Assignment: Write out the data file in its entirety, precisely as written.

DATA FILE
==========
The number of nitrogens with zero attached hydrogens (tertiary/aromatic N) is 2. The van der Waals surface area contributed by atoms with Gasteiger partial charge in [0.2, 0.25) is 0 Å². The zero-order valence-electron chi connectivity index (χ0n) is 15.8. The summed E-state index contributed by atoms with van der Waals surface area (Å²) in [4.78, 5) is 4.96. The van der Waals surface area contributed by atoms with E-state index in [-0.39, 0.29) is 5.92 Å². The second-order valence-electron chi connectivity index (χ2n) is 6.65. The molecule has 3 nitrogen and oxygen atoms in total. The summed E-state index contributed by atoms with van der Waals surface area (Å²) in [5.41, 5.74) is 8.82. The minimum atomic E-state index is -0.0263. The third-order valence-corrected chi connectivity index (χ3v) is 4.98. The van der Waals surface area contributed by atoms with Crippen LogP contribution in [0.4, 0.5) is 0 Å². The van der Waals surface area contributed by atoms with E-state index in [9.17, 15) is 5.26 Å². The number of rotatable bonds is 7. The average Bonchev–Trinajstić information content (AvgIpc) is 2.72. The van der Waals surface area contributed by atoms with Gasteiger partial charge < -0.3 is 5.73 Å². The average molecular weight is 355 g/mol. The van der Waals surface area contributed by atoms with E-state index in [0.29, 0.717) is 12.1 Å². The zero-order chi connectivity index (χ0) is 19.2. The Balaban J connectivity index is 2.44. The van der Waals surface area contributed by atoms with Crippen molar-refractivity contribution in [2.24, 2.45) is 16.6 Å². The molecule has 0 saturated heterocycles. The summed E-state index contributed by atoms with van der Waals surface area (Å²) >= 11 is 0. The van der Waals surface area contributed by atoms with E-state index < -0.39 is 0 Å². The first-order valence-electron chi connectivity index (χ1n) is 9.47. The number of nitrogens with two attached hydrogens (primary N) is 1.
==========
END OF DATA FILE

The number of nitrogens with zero attached hydrogens (tertiary/aromatic N) is 2. The van der Waals surface area contributed by atoms with Gasteiger partial charge in [0.2, 0.25) is 0 Å². The zero-order valence-electron chi connectivity index (χ0n) is 15.8. The summed E-state index contributed by atoms with van der Waals surface area (Å²) in [4.78, 5) is 4.96. The van der Waals surface area contributed by atoms with E-state index in [-0.39, 0.29) is 5.92 Å². The second-order valence-electron chi connectivity index (χ2n) is 6.65. The molecule has 3 nitrogen and oxygen atoms in total. The summed E-state index contributed by atoms with van der Waals surface area (Å²) in [5.41, 5.74) is 8.82. The minimum atomic E-state index is -0.0263. The third-order valence-corrected chi connectivity index (χ3v) is 4.98. The van der Waals surface area contributed by atoms with Crippen LogP contribution in [0.4, 0.5) is 0 Å². The van der Waals surface area contributed by atoms with E-state index in [9.17, 15) is 5.26 Å². The number of rotatable bonds is 7. The average Bonchev–Trinajstić information content (AvgIpc) is 2.72. The van der Waals surface area contributed by atoms with Gasteiger partial charge < -0.3 is 5.73 Å². The average molecular weight is 355 g/mol. The van der Waals surface area contributed by atoms with E-state index in [0.29, 0.717) is 12.1 Å². The zero-order chi connectivity index (χ0) is 19.2. The Balaban J connectivity index is 2.44. The van der Waals surface area contributed by atoms with Crippen molar-refractivity contribution in [2.24, 2.45) is 16.6 Å². The molecule has 0 saturated heterocycles. The summed E-state index contributed by atoms with van der Waals surface area (Å²) >= 11 is 0. The van der Waals surface area contributed by atoms with E-state index < -0.39 is 0 Å². The first-order valence-electron chi connectivity index (χ1n) is 9.47. The number of nitrogens with two attached hydrogens (primary N) is 1.